• Heinrich Haussler (L) at the 2019 Tour of Flanders. (Getty)Source: Getty
Parenthood has influenced Heinrich Haussler’s preparation for an imminent Paris-Roubaix assault that comprises the pinnacle of his northern classics and season campaign.
Sophie Smith

Cycling Central
13 Apr 2019 - 3:18 PM 

Haussler will embark on a career 13th participation at the Monument today, navigating the sacrifices required to be a contender with the complexity of being a parent to twin boys.

“Being home between Flanders and Roubaix I was absolutely on the limit. I came here last night, I could get eight hours sleep and oh my God I feel so much better,” he told Cycling Central on the way back from a course recon on Friday.

“For sure there are some wives out there who will read this and say what an idiot, what an arrogant arsehole, or some shit, but it’s different. You go home and it is absolute full gas. Someone that doesn’t have kids, they have absolutely no idea how it is.”

Haussler finished 20th at the race last season – three minutes and seven seconds in arrears of winner Peter Sagan (BORA-hansgrohe), who beat Silvan Dillier (AG2R) in a two-up sprint in the velodrome.

The 35-year-old has competed in nearly every edition of Paris-Roubaix since he turned professional with Gerolsteiner in 2005. He placed a career best sixth in 2016, was seventh in 2009 and 11th in 2013.

“I said to my wife, ‘Hey baby, come on, after Sunday the season is finished, after Sunday we can do whatever you want. Just keep my back free, support me until Sunday and then it’s all good.’ After Sunday it’s finished. And it is for all the classics guys that really love these cobbles,” he continues.

The Tour de France stage winner has been preparing for his 2019 assault since the race finished last year, such is his revere for the cobbles.

“The week after Sunday you start thinking about next year – how can I do it better, is the race program good, what can I do about the training camps. You go through everything,” Haussler says.

“I, for example, always write after the race how the weather conditions were, where the wind was coming from, where the race exploded, what tyre pressure I had, if it was wet.

“It’s fun and the cobbles are real racing. You’re not up there by chance. If you’re up there that means you have the legs and you’re a strong rider. Roubaix especially just cuts your whole body, you come to the finish and your whole body is a complete mess, muscles are ruined.”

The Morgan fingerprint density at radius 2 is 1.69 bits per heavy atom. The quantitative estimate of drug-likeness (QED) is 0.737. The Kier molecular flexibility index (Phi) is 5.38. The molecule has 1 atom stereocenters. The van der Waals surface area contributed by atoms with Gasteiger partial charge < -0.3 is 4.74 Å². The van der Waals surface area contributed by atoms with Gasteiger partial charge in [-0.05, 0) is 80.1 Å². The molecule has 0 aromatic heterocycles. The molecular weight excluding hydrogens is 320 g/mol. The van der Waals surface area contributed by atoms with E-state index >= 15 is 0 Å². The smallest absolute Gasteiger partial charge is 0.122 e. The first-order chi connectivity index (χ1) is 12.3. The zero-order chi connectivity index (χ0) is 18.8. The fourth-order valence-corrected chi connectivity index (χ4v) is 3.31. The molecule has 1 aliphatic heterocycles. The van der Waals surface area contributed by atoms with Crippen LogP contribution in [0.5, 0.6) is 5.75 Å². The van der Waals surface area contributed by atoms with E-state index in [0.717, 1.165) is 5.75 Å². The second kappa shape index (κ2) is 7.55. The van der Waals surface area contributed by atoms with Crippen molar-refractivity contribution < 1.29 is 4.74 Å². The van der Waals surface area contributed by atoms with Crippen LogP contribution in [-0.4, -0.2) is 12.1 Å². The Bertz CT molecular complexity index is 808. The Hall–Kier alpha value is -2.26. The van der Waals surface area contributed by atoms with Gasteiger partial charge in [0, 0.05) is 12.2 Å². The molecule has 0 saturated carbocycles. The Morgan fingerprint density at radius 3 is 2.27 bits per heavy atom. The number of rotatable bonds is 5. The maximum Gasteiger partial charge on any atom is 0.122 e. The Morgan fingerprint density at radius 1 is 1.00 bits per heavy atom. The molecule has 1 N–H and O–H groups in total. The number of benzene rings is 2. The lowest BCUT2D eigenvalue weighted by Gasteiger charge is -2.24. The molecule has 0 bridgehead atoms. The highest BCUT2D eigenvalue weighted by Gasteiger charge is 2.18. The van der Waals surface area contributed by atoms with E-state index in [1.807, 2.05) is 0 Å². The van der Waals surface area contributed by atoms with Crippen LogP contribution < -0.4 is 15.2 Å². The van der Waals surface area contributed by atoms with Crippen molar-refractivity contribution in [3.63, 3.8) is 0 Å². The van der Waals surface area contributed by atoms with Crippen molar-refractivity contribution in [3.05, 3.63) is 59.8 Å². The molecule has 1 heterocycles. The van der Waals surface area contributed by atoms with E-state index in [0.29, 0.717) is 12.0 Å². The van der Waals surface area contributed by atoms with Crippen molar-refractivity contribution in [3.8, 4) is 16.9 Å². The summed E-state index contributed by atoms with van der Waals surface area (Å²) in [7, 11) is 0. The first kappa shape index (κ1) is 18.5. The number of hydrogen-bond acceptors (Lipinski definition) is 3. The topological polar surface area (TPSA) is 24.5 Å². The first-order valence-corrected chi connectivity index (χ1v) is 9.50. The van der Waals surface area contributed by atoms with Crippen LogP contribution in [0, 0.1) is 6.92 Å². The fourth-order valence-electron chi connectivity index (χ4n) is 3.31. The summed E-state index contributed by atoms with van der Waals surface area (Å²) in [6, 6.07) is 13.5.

Haussler will enter Paris-Roubaix on the back of a 33rd place finish at the Tour of Flanders. He lost time and energy with a puncture before the Muur but felt good in the race despite suffering from intermittent illness this year.

“I didn’t get a bloody [spare] wheel until the downhill after the Muur so I was way back and had to chase like crazy. I got back [on] still feeling good but in the end, I didn’t have the legs to go with the first group. That’s the way it is," he says.

“Since UAE Tour, and it’s no excuses, I haven’t been feeling good and always half sick. So as soon as you go, you go above threshold [and] you feel like you have asthma.”

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The course recon on Friday was especially important to Haussler’s teammate Matej Mohorič, who will have the primary protected role in his race debut with Bahrain-Merida.

Race-specific experience is typically considered imperative to victory but Haussler believes to a degree that kids and veterans alike can challenge in a spectacle with many mitigating factors.

“Roubaix is also a completely different race and you also need a bit of luck. I’ve only gotten through Roubaix three times in my career without a flat tyre; two of those times I was sixth [sixth and seventh – ed.] and the other time I was 11th,” he says.

“You need the experience, confidence and coolness in just waiting. If you go one or two times too deep and try to attack too early, especially into a headwind, you’re throwing your energy and power away, which will be missing in that last 30-40km.”

Haussler observed a dry course and estimated a potential headwind or cross-headwind could see up to 25 men battle for line honours in the Roubaix velodrome.

“There are no wet spots and no rain predicted so it’s going to be pretty straight forward. All the classics, the level is very even now,” he says.

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